I think it does need to be done on a very open and honest level. I think, the reason why some of these populist leaders appeal is because there's a general fear. I think everybody senses across most European countries that the current situation is not tenable, that there is a lot of risk that the lives and security to which we've become accustomed might not be forever. So there is a lot of fear going around. Even in a country, like the UK where people are very supportive of Ukraine, people feel like the politicians aren't telling them the whole truth about the gravity of the situation, and then that makes them panic and they just want the war to stop, and they therefore become more open to populist leaders who say that they have simple answers, like “we can just make Ukraine negotiate”.

I mean, how they will make Ukraine negotiate, who Ukrainians are going to negotiate with, and what exactly Ukrainians are going to negotiate – populist leaders don't give you those details. They just give you nice solutions to very complicated problems.

And I think that until less populist, more traditionally democratic leaders sit down and have an honest conversation about the essence of this war, that this is a war for Ukraine, and against Ukraine, but this war is genuinely an existential threat to the Euro-Atlantic security architecture that I've lived my whole life in, for example, then by the time everybody realizes it, it's going to be too late.

Our societies need to prepare. I mean, can you prepare? You would know better than me as a Ukrainian whether or not it's possible to really truly prepare for war. But there's certain things that could be done in terms of resilience or even in terms of practical measures, and, I just think it's high time that some politicians bluntly had the gut to sit down and talk to their populations openly about what is at risk and why it's this very much in our interest to help Ukraine.

We're not helping Ukraine just because we're nice and cuddly. We're helping Ukraine because it's directly in our national interest. And again, I don't want to overpraise Britain. I do think that Britain is in a better position than some other countries but still we are lacking that conversation because in Britain, we need to rearm, we need to make the sorts of weapons that will be necessary, not fancy silly tanks that have 50 different gadgets but are too noisy to run.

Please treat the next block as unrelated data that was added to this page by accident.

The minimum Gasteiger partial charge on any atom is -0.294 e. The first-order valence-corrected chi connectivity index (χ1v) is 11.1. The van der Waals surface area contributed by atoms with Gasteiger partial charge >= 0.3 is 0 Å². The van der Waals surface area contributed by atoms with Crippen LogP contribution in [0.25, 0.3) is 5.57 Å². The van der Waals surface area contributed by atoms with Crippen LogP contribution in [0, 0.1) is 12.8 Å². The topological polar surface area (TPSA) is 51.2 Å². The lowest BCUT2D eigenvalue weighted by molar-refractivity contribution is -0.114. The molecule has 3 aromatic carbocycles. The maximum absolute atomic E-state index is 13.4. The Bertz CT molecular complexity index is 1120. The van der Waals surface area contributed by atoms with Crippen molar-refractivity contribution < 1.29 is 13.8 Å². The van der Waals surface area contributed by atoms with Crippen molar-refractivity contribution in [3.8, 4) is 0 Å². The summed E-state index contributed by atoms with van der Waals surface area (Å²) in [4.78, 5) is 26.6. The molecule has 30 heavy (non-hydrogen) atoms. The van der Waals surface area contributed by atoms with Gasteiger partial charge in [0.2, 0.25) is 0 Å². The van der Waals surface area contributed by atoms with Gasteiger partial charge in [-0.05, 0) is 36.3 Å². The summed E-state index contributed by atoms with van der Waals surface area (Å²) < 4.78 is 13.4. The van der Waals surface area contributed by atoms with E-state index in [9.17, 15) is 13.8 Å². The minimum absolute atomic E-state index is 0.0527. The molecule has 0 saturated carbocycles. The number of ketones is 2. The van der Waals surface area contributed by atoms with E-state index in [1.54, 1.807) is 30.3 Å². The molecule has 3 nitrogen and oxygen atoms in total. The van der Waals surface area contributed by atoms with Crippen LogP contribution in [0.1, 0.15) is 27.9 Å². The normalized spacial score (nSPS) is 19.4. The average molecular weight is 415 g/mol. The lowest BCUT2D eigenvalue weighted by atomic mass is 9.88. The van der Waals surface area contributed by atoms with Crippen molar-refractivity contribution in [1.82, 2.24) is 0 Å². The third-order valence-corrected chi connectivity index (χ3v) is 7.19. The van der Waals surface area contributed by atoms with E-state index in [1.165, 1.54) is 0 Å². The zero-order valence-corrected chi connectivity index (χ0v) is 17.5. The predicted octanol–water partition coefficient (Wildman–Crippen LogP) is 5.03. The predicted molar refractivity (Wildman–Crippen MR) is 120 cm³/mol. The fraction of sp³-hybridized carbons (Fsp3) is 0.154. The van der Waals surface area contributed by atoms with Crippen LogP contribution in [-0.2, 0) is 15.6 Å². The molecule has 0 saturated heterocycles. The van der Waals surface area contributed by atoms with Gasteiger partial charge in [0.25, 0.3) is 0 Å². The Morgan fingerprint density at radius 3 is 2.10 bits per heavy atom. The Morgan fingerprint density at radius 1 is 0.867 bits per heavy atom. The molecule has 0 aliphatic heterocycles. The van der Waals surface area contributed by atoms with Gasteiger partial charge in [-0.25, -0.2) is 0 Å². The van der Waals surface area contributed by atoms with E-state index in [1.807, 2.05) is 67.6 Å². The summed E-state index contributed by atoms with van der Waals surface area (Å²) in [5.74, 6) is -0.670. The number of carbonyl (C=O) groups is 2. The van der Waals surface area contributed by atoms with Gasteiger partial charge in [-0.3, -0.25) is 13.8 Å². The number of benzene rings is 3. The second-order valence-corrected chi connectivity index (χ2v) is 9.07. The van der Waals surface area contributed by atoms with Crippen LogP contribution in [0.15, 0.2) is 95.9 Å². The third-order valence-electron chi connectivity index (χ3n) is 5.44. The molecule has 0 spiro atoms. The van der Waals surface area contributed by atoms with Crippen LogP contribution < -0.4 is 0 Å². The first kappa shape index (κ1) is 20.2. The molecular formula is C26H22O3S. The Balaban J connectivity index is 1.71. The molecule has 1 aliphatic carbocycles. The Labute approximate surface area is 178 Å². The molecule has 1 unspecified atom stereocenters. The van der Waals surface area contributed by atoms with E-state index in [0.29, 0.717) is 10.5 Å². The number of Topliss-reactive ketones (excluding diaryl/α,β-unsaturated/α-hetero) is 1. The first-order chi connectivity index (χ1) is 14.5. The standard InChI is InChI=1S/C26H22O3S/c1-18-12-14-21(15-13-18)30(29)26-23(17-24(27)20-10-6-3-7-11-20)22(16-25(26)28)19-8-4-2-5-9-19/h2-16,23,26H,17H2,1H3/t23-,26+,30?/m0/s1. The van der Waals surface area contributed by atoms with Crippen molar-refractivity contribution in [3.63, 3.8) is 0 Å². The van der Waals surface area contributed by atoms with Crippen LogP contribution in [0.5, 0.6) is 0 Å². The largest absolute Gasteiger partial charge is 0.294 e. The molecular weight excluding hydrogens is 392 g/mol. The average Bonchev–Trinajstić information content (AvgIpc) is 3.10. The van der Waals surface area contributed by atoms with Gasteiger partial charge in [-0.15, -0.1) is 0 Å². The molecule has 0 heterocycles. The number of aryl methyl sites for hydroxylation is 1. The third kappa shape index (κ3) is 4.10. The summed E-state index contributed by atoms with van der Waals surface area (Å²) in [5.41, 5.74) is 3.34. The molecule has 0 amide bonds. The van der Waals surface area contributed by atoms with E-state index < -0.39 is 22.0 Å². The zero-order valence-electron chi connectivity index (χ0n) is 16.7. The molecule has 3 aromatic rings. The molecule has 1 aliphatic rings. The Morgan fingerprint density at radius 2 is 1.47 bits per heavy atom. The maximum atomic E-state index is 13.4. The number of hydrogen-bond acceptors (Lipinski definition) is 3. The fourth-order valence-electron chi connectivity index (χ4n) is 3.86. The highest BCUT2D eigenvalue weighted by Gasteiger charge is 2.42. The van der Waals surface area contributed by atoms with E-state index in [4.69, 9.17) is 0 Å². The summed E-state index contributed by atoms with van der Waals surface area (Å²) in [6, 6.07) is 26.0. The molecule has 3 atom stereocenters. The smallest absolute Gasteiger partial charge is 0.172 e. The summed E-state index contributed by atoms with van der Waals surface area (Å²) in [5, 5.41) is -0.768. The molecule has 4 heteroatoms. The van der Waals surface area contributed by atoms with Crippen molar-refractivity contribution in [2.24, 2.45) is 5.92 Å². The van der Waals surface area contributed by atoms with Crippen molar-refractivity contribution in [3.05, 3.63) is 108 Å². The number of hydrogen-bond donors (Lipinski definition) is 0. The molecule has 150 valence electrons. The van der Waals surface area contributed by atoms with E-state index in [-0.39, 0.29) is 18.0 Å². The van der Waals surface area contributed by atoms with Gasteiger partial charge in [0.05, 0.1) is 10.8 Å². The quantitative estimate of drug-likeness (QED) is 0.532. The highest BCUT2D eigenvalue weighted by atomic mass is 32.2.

Until we sit down and have that conversation, I don't think there's going to be that public or popular appetite for it, because you need to explain why we're going to have to spend so much money on the armament and why it's needed. And I do think that that issue has been lacking. We relied on the Ukrainians to make their case, but it's not just your case. It's the case for our security, too. So it's time we made the arguments ourselves.


I'm sure you speak extensively with experts all across Europe. Do you feel that pundits, politicians, and journalists are feeling a fatigue from the Russian war in Ukraine? Also, some voices, like Admiral Bauer, are already saying out loud that Europe should prepare for a potential war with Russia. So is it helping to fight that fatigue if there is any?

I don't think it's fatigue because how can it be fatigue? It's not like we've all been fighting on the frontlines for two years without any rotation. We're not tired. We just lack resilience. Fatigue is a euphemism. Is there a lack of resilience in the West? Yes, there is. And I think it's linked to some of the questions we just discussed.

I think if you speak to people like idiots, they'll be idiots. And if you speak to people like they are intelligent people, then they'll be intelligent. People speak to the audience you wish you had, right? And if somebody would just sit down and explain calmly and clearly what the risks are… You know, nobody wants to see NATO at war with Russia. Nobody wants that. But there’s more than one way to wage a war.

And the idea that Russia would stop at Ukraine and it wouldn't then start some sort of hybrid attacks on Daugavpils on Narva seems highly unlikely to me. I don't see how Putin could stay in power without continuing some war with the West, right? Because it's a special military operation against Ukraine and a war with the West in the framing, so he needs to support that. I don't really see a way out of this for him, for his regime. So that's one point.

But the other issue is that, yes, you do have some people, of course, who will come out and say, “Oh, it's time to end it” but, bluntly, they never-ever have an answer to how do we actually end it? Okay, it's nice to have dialogue, but this is a particular type of view that one finds, especially in the U.S., especially among a certain group of people who are very focused on nuclear non-proliferation and the threat of escalation. And I don't mean that in a dismissive way. Nobody wants to see nuclear war, nobody's going to benefit from that. It's of course right and proper, but there's so much emphasis on that that then the focus goes into this: “Russia is a great power but we can force Ukraine to negotiate.”